Saturday, January 21, 2012

Newt Gingrich and South Carolina: Misogyny, Religious Intolerance, and Family Values?

To be completely honest, when the Republican Primary began - not the actual voting, but the campaigning - I was unsure about whom I'd vote for in the 2012 presidential election. As far as Obama's presidency goes, I've been displeased with some of his decisions (extremely displeased in a couple cases), but I've also been pleased with some, and I'm still not convinced that McCain would have done anything better. As far as I see, it's a broken system, and it's not Obama's fault that congress is given to throwing temper tantrums, though it's probably his fault that he's so willing to kowtow to big business. Then again, could he stay in office without giving in? Like I said, I think it's a broken system.

So I've been disillusioned for awhile, and I was willing to consider voting for a republican alternative, though I was by no means decided on that count. So I've followed the primary elections with some interest, even though I'm currently a resident of Utah who hasn't had much say in any of this. No say, rather. I haven't even bothered saying much about it, aside from an occasional conversation with roommates, which has mostly amounted to "Hey, did you hear that so-and-so won in such-and-such state?"

But what's going on in South Carolina really galls me, and it galls me on so many levels I don't know where to start. Newt Gingrich is a scumbag, and yet his scumbagery only seems to have boosted his support.

As a Mormon I'm biased where Romney and Gingrich are concerned, and I recognize that, but I think that my Mormon bias is tempered by my distrust of Mitt Romney and by the fact that I probably wouldn't vote for him against Obama. I don't support Romney, in any way, shape, or form. But Newt Gingrich is a scumbag to such an extreme level that I can't understand why he is still in the race, especially when republican voters usually take pride in how much they care about integrity and family values in their candidates. But time after time, when evangelical republicans are faced with a choice of a Mormon who has a history of marital monogamy and another republican who has a history of serial divorce and infidelity (nonconsensual), they'll choose the non-Mormon, with no regard to the candidate's marriage history. In 2008, Huckabee played a big role in Romney's utter defeat, by slandering Romney for his beliefs, only to back down in a moment of, "Oops, I shouldn't have said that." A clever move, since the stigma still remained.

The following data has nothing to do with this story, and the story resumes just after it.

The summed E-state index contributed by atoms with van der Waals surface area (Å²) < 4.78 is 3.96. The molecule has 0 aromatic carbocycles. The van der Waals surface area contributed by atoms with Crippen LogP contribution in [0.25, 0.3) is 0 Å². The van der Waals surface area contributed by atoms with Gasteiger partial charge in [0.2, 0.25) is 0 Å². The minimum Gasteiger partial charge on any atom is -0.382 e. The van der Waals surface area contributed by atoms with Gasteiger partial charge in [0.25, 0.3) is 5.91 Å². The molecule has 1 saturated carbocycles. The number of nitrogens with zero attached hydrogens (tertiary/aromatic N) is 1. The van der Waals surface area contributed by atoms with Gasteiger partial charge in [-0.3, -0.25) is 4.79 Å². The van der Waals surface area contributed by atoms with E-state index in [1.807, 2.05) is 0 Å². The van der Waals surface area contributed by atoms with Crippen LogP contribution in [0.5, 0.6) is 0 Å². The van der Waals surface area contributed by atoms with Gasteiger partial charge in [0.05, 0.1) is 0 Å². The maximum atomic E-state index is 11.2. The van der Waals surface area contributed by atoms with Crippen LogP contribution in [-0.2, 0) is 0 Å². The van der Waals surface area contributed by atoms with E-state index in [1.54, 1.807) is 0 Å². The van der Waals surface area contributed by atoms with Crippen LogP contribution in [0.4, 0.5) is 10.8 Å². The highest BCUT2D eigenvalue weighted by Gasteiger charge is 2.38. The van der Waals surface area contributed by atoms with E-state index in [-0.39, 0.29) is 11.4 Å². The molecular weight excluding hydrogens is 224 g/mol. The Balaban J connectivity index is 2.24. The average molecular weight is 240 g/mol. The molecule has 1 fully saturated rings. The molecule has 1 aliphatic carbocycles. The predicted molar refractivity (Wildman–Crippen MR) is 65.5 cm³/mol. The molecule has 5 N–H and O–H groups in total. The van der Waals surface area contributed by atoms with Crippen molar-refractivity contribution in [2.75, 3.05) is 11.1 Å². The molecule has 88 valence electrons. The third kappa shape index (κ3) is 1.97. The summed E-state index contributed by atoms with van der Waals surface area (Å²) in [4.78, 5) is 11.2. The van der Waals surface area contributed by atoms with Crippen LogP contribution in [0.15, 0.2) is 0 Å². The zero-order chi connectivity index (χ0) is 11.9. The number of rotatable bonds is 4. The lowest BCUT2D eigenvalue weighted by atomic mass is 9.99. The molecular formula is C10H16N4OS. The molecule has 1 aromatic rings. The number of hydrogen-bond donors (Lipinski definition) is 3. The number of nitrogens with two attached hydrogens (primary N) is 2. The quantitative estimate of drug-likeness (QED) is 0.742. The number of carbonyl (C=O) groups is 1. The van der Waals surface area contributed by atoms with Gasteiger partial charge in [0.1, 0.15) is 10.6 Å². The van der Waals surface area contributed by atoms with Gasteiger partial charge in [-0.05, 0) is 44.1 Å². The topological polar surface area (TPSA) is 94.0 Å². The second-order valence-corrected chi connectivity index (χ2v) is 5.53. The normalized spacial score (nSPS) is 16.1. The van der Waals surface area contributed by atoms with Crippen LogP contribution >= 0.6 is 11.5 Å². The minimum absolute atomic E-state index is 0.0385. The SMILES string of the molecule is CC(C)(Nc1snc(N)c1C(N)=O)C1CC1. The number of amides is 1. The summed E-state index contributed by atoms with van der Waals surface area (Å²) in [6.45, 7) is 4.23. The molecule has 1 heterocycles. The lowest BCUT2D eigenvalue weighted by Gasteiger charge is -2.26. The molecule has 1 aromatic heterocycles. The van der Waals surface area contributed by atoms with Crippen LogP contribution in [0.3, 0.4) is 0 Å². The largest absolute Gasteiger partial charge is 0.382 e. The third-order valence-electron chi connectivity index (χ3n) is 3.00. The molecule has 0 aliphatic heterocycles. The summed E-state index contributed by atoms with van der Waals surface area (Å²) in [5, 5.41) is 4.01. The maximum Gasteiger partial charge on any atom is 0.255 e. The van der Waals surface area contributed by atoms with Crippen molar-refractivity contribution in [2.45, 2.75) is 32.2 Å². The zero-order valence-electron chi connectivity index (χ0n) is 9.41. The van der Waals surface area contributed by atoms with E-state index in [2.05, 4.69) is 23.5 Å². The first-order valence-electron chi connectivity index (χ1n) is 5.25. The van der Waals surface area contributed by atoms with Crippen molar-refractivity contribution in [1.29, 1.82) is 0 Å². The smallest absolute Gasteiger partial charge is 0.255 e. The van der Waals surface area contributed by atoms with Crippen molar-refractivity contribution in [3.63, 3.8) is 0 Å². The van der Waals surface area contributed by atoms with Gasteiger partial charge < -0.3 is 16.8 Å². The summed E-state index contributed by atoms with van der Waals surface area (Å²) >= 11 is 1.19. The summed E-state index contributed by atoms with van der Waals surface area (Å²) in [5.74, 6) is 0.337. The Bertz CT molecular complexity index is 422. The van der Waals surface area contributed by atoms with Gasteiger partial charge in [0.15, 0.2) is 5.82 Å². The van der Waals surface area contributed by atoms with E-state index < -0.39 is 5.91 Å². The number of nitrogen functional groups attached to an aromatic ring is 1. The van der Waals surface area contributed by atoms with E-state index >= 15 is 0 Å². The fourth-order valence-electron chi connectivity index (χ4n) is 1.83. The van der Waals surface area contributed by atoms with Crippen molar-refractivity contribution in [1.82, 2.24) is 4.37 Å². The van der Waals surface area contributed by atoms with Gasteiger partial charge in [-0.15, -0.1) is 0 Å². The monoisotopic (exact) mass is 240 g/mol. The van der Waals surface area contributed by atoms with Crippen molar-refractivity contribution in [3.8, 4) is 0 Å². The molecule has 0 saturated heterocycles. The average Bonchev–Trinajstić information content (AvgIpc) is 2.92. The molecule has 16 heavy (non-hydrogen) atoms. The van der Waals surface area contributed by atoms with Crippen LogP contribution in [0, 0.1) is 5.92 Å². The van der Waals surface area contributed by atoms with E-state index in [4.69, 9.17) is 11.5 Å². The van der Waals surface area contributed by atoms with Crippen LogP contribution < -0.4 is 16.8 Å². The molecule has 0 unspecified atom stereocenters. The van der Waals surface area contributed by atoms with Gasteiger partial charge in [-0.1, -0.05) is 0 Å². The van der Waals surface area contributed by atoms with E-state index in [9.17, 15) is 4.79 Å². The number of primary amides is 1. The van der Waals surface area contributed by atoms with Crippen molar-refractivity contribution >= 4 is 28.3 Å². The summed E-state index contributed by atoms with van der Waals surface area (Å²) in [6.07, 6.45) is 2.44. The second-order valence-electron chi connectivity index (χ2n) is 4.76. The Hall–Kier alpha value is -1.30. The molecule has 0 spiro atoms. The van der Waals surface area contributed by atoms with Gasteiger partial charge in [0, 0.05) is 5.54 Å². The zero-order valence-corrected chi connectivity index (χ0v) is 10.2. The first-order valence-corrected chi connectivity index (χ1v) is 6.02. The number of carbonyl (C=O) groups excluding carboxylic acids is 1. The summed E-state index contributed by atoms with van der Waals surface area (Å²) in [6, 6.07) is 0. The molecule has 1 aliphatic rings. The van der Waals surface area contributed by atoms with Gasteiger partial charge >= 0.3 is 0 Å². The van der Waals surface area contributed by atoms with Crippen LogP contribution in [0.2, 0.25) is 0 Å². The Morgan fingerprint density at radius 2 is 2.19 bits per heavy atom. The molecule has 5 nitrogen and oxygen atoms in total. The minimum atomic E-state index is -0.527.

So I'm not surprised that South Carolina didn't vote for Romney. I'm not surprised at all. But Newt Gingrich? A man who is known to have cheated on multiple wives, who had shady dealings with Freddie Mac, who is now purported to have asked his second wife to change the terms of their monogamous relationship and enter into an open marriage - when she learned he was already cheating on her. A man whose integrity was questioned while he was in congress. With all that against him, why would people who claim to care about traditional family values vote for him?

And this, my dear readers, is why we at NAW do not always trust what people say on the surface, but rather delve into the implications of their language and actions. A vote for Newt Gingrich may be a vote for a traditional system of marriage, but only in the sense that it was once "understood" that men had needs and that they'd be unfaithful to their monogamous wives, just because was considered male nature.

1 comment:

  1. What do you think of Ron Paul? Of course the libertarian agenda could seldom work on a national scale, but isn't that the appeal of an executive branch that actually redistributes power away from the central government to the base of the federal system? Meaning, the states.